Too Hot to Sleep? This Trick Sounds Crazy, But It Actually Cools You Down

It's certainly not the first thing you'd think to do in the middle of a heat wave...

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Beat summer heat - take a warm bath
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Take A Warm Bath

For a better sleep on a hot summer night, hop in the the tub an hour or two before bed. The warmth of the water sends blood to your extremities, allowing body heat to dissipate more quickly. Your core temperature will gradually decline, cueing the start of your body’s sleep cycle.

Read on for more practical tips to keep cool all summer long.

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Woman drinking water outdoors
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Stay Hydrated

“One of the most important ways to prevent heat-related illnesses is to drink plenty of fluids,” says Ian Fitzpatrick, Prevention and Safety, Canadian Red Cross. Aim for eight 250 mL glasses of fluid a day.

Brush up on the benefits of staying hydrated.

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Beat summer heat by drinking water
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Trick Yourself Into Drinking More Water

You can easily add at least three cups a day by drinking a glass of water before your morning coffee, right before lunch, and another as you’re getting ready for bed.

Here are nine hydrating drinks that aren’t water.

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Beat summer heat by eating spicy food - chili peppers
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Eat Spicy Food

Capsaicin, a compound in chilies that gives them kick, triggers a response in your nervous system that makes your face sweat and cools you down.

Here’s more expert advice on how to stay cool in extreme heat.

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Beat summer heat - sun hat and sunglasses
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Dress For Success

When under the sun, wear a light hat and loose-fitting light clothing that allows sweat to escape.

Beef up your summer sun protection with these expert-approved sunscreen tips.

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Beat summer heat - parking lot filled with parked cars
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Park With Care

Never leave your child or pet in a parked car, even for just a few minutes—deaths have been recorded with outside temperatures as low as 21 degrees Celsius.

Here’s what every first aid kit should contain.

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Coping with Summer Heat - Car Dog
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Don’t Rely on an Open Window

Cracking a window won’t help. “Vehicles are an enclosed space with a metal outer shell,” Fitzpatrick says. “They heat up very fast and have little, if any, air movement when the windows are closed.” Even with the windows ajar, the inside temperature can quickly increase to dangerous levels.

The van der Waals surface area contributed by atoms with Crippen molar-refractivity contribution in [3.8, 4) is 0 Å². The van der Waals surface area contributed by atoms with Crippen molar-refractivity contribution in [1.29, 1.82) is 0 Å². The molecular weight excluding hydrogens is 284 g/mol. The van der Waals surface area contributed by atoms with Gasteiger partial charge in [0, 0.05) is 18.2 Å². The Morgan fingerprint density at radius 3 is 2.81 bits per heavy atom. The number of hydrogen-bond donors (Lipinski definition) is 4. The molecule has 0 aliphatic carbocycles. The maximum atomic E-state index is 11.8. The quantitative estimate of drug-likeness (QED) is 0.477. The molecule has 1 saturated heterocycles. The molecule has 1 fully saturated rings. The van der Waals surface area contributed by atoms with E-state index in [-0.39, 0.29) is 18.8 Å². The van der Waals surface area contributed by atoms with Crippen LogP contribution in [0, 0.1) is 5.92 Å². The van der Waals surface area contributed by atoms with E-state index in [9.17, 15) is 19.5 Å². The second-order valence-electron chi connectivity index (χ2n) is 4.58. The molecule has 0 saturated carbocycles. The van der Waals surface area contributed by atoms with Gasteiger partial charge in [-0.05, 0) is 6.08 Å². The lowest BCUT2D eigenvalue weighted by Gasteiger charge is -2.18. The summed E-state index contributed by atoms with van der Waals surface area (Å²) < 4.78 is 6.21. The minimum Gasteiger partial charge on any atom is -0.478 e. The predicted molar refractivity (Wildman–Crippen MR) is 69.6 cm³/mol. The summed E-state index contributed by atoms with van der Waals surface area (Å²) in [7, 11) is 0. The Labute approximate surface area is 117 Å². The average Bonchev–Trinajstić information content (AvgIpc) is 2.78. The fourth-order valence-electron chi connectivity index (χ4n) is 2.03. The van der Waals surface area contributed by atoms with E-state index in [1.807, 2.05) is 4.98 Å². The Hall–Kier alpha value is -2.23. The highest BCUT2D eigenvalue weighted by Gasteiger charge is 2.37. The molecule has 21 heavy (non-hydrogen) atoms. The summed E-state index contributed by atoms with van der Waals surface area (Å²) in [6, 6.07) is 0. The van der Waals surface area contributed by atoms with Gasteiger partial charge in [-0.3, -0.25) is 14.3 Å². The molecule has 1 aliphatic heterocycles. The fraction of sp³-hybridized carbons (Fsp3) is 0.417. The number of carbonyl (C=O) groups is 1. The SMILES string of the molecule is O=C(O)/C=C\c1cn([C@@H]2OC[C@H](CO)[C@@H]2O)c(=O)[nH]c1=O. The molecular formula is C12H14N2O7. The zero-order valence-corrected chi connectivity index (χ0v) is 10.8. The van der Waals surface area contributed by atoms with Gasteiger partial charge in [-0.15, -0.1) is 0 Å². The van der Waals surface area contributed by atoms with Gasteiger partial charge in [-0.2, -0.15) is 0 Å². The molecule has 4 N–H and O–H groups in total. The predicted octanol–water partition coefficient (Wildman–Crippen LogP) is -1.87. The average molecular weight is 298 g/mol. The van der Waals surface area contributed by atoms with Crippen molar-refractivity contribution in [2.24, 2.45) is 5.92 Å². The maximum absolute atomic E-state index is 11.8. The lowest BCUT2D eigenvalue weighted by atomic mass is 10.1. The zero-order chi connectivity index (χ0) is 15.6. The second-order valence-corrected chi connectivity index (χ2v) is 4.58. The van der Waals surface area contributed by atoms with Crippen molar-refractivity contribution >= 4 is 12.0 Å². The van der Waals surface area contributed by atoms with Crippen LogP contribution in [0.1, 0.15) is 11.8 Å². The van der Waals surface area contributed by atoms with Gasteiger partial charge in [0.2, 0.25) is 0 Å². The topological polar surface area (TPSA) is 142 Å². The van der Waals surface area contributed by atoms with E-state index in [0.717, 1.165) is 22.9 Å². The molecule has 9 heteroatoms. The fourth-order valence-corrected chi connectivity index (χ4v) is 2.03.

Learn how to spot the warning signs of heat stroke in dogs.

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Summer hot - senior woman on phone in park
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Protect Seniors

Age can make you more vulnerable to heat stress. “Babies, children and the elderly are less able to sweat and adjust to changes in temperature,” Fitzpatrick says. The risk becomes even greater for seniors who live alone, take certain medications or have cardiorenal disease.

Don’t miss these health tips for travelling seniors.

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Summer heat - senior man
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Know the Symptoms of Heat-Related Illness

Early symptoms of heat-related illness in elderly people don’t always include thirst. Check in with those who may be isolated; headache, confusion, dizziness or nausea may be signs they need immediate medical attention.

Here are 20 symptoms you should never ignore.

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Walking 10,000 steps a day builds muscle
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Take Things Slow and Steady

Planning an exceptionally long bike ride? Ease into it. Prior to a major event in the heat, let your body gradually acclimatize. Expose yourself to one to two hours of heat exertion a day for at least eight days.

Find out how much water you should be drinking to stay hydrated.

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Summer heat - margarita
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Avoid Alcohol

Although a frosty margarita might seem like just the ticket, alcohol is a diuretic, meaning it dehydrates you. For every unit of alcohol you consume (a shot of liquor, half a pint of beer or half a glass of wine), you urinate 80 mL extra on top of your normal output.

Here’s what booze really does to your body.

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Beat summer heat - setting thermostat
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Don’t Go Overboard on the AC

Save energy and cool your house by setting your air conditioner as close to the outside temperature as you can comfortably stand, supplementing with ceiling fans if needed. Keep windows shaded during the day, and turn off sneaky heat-producing devices like incandescent bulbs, PCs and laptops.

Next, check out more tips on how to cool your house without AC.

Reader's Digest Canada
Originally Published in Reader's Digest Canada

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